|Matthew Henry's Concise Commentary|
3:1-20 The prophet relates the more gloomy and discouraging part of his experience, and how he found support and relief. In the time of his trial the Lord had become terrible to him. It was an affliction that was misery itself; for sin makes the cup of affliction a bitter cup. The struggle between unbelief and faith is often very severe. But the weakest believer is wrong, if he thinks that his strength and hope are perished from the Lord.
Verse 20. - My soul, etc. This rendering is difficult. In the next verse we read, "This I recall to my mind, therefore I have hope," which seems inconsistent with ver. 20 as given in the Authorized Version. An equally grammatical and still more obvious translation is, Thou (O God!) wilt surely remember, for my soul is bowed down within me. The latter part of the line is a reminiscence of Psalm 42:5, at least, if the text be correct, for the closing words do not cohere well with the opening ones. The Peshito (Syriac) has, "Remember, and revive [literally, 'cause to return'] my soul within me," which involves a slightly different reading of one word. But more tempting than any other view of the meaning is that of Bickell, though it involves a correction and an insertion, "My soul remembereth well and meditateth on thy faithfulness."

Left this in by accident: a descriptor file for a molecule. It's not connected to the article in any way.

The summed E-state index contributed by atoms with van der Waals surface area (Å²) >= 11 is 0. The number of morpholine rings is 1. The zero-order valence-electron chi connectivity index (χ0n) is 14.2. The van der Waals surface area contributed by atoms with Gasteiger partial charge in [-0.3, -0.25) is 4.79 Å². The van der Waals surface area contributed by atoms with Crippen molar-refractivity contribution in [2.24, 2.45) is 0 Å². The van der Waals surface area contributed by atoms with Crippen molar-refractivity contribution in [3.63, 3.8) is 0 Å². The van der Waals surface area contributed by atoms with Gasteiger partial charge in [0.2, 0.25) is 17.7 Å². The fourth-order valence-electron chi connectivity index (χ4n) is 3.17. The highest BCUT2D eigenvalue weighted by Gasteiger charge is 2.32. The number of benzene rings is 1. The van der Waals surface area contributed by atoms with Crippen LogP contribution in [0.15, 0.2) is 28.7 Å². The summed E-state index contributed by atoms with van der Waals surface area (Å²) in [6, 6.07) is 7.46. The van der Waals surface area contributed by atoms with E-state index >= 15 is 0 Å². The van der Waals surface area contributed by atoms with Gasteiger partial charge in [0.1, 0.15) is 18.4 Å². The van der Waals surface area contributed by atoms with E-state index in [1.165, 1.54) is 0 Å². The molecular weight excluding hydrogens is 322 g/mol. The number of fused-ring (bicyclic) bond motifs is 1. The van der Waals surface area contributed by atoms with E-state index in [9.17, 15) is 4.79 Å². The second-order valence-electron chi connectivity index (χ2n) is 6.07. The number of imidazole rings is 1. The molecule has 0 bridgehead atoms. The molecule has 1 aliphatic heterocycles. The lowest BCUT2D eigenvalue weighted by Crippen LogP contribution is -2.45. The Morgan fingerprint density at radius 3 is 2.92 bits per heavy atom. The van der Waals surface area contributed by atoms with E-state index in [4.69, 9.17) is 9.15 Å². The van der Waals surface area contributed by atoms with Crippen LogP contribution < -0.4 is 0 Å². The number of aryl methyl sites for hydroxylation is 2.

Gill's Exposition of the Entire Bible
My soul hath them still in remembrance,.... That is, according to our version, affliction and misery, compared to wormwood and gall: but the words, "my soul", are fetched from the next clause, where they ought to stand, and this to be rendered, "in remembering thou wilt remember" (t); or, "thou wilt surely remember", and so expresses the confidence of the prophet, and his firm belief, his faith and hope increasing in prayer, that God would in much mercy remember his people, and their afflictions, and save them out of them:
and is humbled in me; both under the afflicting hand of God, and in view and hope of his mercy: though rather it should be rendered, "and" or "for my soul meditateth within me" (u); says or suggests such things to me, that God will in wrath remember mercy; see Psalm 77:7. So Jarchi makes mention of a Midrash, that interprets it of his soul's waiting till the time that God remembers.
(t) "recordando recordaberis", Luther, Michaelis. (u) "meditatur apud me anima mea", Junius & Tremellius; "et animo meo meditor", Castalio.
Jamieson-Fausset-Brown Bible Commentary
20. As often as my soul calls them to remembrance, it is humbled or bowed down in me.
Lamentations 3:20 Parallel Commentaries
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